Just picture it: It's the dead of winter, and there's three feet of snow on the ground. While you are preparing dinner, you can grab fresh herbs and veggies right out of your garden. The good news is that making this a reality with a hydroponic garden of your own isn't nearly as hard as you think.
All you need is a little know-how, the right equipment, and the right spot.
Purpose of a Hydroponic Garden
Image source: Pixabay
So, before we get into what you need to start your garden, let's get a few of the basics out of the way. For example, what, exactly, is a hydroponic garden?
The word hydroponic originates from two separate Greek words -- "hydro," meaning water, and "ponic," meaning labor.
By definition, hydroponic gardening is a method of growing plants without using soil. Instead, hydroponic gardens use a different medium like perlite, Rockwool, clay pellets, peat moss, or vermiculite.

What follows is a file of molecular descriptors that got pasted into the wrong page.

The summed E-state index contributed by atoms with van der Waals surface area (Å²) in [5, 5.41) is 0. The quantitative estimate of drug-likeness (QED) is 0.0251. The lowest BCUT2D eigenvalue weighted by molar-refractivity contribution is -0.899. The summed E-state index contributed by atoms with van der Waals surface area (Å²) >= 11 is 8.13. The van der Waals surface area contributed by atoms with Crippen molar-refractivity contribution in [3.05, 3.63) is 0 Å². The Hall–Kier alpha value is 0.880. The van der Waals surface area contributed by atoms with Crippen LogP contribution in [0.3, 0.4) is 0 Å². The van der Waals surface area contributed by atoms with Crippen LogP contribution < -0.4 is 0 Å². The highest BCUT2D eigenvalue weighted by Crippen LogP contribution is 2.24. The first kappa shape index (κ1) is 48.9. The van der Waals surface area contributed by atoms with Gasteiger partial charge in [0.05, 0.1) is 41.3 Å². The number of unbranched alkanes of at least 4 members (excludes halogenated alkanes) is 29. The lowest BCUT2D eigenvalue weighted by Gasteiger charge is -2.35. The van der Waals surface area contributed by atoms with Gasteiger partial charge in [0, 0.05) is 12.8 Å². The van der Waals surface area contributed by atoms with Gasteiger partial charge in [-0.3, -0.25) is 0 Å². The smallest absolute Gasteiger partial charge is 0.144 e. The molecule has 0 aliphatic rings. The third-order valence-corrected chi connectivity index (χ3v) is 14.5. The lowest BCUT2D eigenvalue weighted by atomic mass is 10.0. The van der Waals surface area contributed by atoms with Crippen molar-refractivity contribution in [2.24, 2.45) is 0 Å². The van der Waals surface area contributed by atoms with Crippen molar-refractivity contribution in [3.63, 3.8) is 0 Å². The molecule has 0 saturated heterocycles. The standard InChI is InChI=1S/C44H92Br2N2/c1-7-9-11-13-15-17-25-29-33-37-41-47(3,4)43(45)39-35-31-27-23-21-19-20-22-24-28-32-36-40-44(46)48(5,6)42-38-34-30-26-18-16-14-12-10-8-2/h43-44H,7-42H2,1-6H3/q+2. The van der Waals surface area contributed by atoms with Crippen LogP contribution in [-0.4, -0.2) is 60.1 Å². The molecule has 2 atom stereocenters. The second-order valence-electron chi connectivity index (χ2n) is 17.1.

The growing mediums don't supply nutrients to the plants as the soil does, so hydroponic gardeners add their own.
To break it down, if you want to grow a hydroponic garden, you only need:
The history of hydroponic gardening
It might seem to some like hydroponic gardening is new. However, the practice has already been around for thousands of years. In fact, during the 10th and 11th centuries, the Aztecs used a hydroponic system.
After the Aztecs settled beside Lake Tenochtitlan, because of the lake's marshy shoreline, they couldn't get any crops to grow there.
So, they set up a new system. They built rafts topped with some soil from the bottom of the lake. Then, the Aztec people floated the rafts out to the center of the lake. The crops grew on the top of the rafts, as their roots reached through and down into the water.
However, hydroponics date back even further than that:
However, we have the bonus of those years of experimentation, as well as modern science. These days, hydroponic gardens grow faster, stronger, and healthier than ever before.
Featured Image: Pixabay